I am wondering why there is just one eye in the idiom of 'Beauty is in the eye of the beholder'? I mean why eye is in singular, normally, a person has two eyes.
Interestingly, I was wondering about that too. There are more expressions that involve one eye only. For example, "To keep an eye on somebody, something." I have no the scientific explanation but what I think is that the "eye" is used figuratively as a definition of the close attention, of one's particular interest in the subject. Does it make sense?
By the way, when I translated from Russian a poem by Sergey Yesenin (I am by no mean a professional), I tried and made a nonce-word based on the "one eye" idiom.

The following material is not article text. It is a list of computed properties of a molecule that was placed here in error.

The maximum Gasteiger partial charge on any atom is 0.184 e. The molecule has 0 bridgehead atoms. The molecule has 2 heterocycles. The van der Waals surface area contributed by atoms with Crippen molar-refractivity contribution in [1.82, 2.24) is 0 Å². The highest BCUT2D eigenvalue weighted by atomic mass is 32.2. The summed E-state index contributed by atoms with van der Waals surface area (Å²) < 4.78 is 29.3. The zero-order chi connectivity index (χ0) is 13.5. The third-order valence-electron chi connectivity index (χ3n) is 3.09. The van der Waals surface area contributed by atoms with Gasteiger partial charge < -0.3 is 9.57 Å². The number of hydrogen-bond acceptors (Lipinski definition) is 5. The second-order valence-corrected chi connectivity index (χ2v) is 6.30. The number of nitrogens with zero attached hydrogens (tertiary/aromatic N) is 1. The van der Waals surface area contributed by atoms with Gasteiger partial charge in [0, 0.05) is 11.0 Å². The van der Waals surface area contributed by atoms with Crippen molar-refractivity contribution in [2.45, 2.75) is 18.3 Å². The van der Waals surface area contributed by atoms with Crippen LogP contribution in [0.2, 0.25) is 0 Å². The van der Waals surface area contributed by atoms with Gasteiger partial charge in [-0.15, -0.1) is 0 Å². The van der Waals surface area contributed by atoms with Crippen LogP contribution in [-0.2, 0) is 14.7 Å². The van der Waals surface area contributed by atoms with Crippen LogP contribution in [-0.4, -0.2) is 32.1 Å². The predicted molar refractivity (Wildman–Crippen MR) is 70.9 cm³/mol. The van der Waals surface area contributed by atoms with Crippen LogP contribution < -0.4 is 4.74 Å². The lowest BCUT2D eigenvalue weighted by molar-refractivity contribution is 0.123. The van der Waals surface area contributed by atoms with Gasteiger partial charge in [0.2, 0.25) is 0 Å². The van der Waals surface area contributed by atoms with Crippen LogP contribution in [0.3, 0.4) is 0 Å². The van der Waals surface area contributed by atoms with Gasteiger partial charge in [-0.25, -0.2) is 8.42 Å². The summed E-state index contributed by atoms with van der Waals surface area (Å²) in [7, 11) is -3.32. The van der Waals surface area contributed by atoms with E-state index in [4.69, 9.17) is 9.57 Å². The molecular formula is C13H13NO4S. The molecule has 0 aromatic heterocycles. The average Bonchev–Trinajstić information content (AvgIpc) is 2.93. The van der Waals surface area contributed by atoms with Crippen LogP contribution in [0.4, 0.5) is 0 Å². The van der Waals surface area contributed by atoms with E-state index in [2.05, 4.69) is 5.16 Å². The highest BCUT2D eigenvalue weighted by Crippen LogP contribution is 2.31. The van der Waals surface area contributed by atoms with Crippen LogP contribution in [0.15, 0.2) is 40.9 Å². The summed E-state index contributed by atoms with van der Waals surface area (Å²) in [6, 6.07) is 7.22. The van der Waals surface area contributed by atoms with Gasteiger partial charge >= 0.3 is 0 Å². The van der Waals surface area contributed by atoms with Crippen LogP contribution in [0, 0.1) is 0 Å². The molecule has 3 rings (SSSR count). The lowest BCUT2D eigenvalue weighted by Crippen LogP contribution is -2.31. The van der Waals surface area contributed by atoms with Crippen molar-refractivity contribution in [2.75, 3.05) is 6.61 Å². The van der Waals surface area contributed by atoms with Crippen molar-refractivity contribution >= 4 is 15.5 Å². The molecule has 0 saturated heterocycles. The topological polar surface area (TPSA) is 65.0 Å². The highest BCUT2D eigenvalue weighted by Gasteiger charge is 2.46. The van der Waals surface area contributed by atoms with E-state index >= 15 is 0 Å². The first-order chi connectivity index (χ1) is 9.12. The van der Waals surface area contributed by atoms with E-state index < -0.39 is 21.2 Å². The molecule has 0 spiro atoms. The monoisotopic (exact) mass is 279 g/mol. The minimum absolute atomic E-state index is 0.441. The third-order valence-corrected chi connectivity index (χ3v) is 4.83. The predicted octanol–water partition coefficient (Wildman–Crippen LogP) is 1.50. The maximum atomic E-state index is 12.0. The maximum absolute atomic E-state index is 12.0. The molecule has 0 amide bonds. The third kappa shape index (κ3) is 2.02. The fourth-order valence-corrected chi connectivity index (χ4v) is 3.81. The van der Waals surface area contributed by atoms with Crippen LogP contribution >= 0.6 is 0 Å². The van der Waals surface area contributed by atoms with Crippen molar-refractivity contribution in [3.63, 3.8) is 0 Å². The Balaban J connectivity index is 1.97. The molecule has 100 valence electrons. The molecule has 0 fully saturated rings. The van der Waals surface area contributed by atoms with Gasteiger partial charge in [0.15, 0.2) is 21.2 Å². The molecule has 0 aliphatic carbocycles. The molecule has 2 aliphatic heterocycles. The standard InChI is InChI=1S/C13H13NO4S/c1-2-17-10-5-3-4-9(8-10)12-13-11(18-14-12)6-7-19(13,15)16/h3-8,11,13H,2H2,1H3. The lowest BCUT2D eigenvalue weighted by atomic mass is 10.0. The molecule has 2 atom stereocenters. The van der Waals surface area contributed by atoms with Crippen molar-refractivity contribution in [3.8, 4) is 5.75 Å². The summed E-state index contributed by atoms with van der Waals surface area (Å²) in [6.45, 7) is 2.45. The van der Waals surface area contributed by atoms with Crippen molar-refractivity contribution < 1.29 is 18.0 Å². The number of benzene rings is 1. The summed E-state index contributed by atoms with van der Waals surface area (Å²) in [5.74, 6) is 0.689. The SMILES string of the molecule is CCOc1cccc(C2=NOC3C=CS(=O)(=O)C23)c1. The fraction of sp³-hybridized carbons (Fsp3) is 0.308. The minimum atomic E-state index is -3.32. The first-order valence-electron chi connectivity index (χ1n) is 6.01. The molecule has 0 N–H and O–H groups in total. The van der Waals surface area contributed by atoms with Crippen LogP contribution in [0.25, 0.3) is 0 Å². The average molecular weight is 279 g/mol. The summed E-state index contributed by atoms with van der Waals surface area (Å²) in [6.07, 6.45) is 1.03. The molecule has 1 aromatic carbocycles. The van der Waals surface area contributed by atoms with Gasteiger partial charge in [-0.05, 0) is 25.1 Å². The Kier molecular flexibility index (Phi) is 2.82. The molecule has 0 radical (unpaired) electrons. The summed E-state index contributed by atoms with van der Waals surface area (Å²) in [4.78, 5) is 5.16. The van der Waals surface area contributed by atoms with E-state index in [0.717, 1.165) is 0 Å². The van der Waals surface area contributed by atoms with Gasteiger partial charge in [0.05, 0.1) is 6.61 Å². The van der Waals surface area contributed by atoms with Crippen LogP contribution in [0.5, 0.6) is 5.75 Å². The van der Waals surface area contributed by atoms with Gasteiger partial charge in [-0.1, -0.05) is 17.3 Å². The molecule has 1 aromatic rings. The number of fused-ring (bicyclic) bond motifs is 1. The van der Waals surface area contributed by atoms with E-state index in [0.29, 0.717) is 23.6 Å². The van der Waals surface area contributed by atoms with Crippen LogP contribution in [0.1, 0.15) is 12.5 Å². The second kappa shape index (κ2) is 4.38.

"So long, with no word, nor hugging.
Don't cry and don't grieve your eye."
And I was trying to say (well, the author, Yesenin, was trying to say): "Don't frown your eyebrows in grief."
Does this make sense to a native ear? (See???? Same thing!!!! We have TWO ears and still we say "to a foreigner ear". It does sound like we use such expressions figuratively.)